3OYS: Couple outraged by company's opposite-sex partners policy

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By Christina O'Haver By Christina O'Haver

PHOENIX -- The topic of gay rights has been debated for years, and same-sex marriage supporters are seeing progress in their fight for equality.

Rod Thompson said he has never given the issue much thought until his female domestic partner was unable to sign him up for her employment benefits.

"Like, it was disbelief," he said. "Are you kidding me? They can do this? And nobody said anything?"

Thompson has been living with his girlfriend, a U.S. Airways flight attendant, for 10 years. 3TV is not disclosing the name of the woman, who feared she would lose her job for speaking out.

According to U.S. Airways documents, umarried employees can no longer share the company's benefits with their opposite-sex partners.

The company benefit pamphlet states, "Opposite-sex domestic partner coverage is not provided" and "same-sex coverage remains."

"I don't get that," Thompson said. "Either we have to get married or I have to be a homosexual to have insurance with them."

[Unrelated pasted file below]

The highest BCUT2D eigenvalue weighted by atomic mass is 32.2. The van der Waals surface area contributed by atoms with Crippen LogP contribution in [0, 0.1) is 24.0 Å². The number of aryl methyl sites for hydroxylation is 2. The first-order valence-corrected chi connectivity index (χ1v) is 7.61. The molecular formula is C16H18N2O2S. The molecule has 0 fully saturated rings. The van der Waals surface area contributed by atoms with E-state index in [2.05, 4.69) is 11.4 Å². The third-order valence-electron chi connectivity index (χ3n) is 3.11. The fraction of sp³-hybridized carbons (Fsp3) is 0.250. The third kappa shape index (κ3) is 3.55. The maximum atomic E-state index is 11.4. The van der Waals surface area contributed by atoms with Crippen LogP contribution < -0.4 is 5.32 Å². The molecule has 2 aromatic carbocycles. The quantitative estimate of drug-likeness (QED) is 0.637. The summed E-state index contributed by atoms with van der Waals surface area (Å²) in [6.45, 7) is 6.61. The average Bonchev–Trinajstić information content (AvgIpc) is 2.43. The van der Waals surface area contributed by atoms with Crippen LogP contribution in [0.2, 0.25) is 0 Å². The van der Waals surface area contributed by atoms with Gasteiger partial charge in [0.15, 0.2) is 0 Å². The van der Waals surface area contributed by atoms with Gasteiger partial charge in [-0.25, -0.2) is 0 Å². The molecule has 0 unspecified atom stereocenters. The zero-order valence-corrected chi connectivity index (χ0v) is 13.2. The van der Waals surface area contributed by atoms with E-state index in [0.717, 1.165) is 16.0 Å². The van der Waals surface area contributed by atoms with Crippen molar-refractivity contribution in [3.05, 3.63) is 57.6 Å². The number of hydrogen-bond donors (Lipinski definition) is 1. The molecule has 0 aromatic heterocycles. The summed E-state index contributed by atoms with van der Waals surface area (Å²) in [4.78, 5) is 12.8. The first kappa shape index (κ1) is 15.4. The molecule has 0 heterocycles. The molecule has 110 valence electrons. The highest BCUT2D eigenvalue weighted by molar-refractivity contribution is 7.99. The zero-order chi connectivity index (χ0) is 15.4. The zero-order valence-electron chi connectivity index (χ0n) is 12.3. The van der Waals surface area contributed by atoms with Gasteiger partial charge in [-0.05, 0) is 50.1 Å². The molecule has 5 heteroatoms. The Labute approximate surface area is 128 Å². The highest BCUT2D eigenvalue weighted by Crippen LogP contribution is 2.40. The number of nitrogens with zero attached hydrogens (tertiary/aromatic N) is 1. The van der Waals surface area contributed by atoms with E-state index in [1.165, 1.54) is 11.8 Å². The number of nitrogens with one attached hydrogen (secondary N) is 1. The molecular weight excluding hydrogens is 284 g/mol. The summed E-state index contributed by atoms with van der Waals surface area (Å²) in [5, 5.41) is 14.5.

Thompson said they have contacted the airline's human resources department several times for an explanation but feel they have not received a clear answer.

U.S. Airways told 3TV that the policy was approved and accepted by the flight attendants' union through a collective bargaining agreement.

The policy change is scheduled to take effect next year, but many employees noticed the change when they went to enroll for their 2014 coverage.

Is the policy change legal?

Phoenix attorney David Selden said the issue is complex.

Selden, who specializes in employment matters, said in many states where same-sex partners are allowed to marry, company benefits are commonly granted to each partner.

As a result, some national companies like U.S. Airways can choose to offer those same benefits in states like Arizona, where same-sex marriage is not recognized.

"Whatever decision is being made, someone is going to find out and say, 'Hey, this is not the way I would like it,' " Selden said. "But, unfortunately, it's the reality of employers having to deal with a difficult and changing environment."

Thompson described giving benefits to same-sex couples but not opposite-sex couples as "reverse discrimination."

He said if the policy affected same-sex couples, "the sky would fall."

"You know all these groups would get involved," he said. "You know it would be a big deal."